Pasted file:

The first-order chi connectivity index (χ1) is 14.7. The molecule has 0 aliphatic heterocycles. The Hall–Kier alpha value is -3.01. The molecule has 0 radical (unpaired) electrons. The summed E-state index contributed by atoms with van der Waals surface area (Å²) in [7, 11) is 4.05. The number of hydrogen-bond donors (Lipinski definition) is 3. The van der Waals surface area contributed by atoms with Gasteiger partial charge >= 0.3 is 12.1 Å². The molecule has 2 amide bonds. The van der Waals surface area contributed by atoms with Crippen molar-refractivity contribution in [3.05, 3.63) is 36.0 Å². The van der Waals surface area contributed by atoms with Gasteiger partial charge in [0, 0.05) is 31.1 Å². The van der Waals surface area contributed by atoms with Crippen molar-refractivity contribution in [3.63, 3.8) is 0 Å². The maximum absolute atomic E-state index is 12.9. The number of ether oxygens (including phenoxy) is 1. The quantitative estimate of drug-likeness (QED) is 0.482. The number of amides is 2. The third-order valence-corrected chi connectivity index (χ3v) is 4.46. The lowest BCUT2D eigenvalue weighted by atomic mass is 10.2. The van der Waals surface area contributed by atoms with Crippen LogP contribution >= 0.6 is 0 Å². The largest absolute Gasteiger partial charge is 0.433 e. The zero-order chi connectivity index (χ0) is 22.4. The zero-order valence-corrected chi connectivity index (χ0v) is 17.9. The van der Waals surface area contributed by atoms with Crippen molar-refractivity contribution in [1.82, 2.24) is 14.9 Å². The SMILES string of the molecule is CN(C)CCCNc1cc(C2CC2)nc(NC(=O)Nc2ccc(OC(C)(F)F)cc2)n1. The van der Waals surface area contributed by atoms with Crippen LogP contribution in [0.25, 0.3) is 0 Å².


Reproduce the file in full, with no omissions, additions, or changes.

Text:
The first-order chi connectivity index (χ1) is 14.7. The molecule has 0 aliphatic heterocycles. The Hall–Kier alpha value is -3.01. The molecule has 0 radical (unpaired) electrons. The summed E-state index contributed by atoms with van der Waals surface area (Å²) in [7, 11) is 4.05. The number of hydrogen-bond donors (Lipinski definition) is 3. The van der Waals surface area contributed by atoms with Gasteiger partial charge >= 0.3 is 12.1 Å². The molecule has 2 amide bonds. The van der Waals surface area contributed by atoms with Crippen molar-refractivity contribution in [3.05, 3.63) is 36.0 Å². The van der Waals surface area contributed by atoms with Gasteiger partial charge in [0, 0.05) is 31.1 Å². The van der Waals surface area contributed by atoms with Crippen molar-refractivity contribution in [3.63, 3.8) is 0 Å². The maximum absolute atomic E-state index is 12.9. The number of ether oxygens (including phenoxy) is 1. The quantitative estimate of drug-likeness (QED) is 0.482. The number of amides is 2. The third-order valence-corrected chi connectivity index (χ3v) is 4.46. The lowest BCUT2D eigenvalue weighted by atomic mass is 10.2. The van der Waals surface area contributed by atoms with Crippen LogP contribution >= 0.6 is 0 Å². The largest absolute Gasteiger partial charge is 0.433 e. The zero-order chi connectivity index (χ0) is 22.4. The zero-order valence-corrected chi connectivity index (χ0v) is 17.9. The van der Waals surface area contributed by atoms with Crippen molar-refractivity contribution in [1.82, 2.24) is 14.9 Å². The SMILES string of the molecule is CN(C)CCCNc1cc(C2CC2)nc(NC(=O)Nc2ccc(OC(C)(F)F)cc2)n1. The van der Waals surface area contributed by atoms with Crippen LogP contribution in [0.25, 0.3) is 0 Å².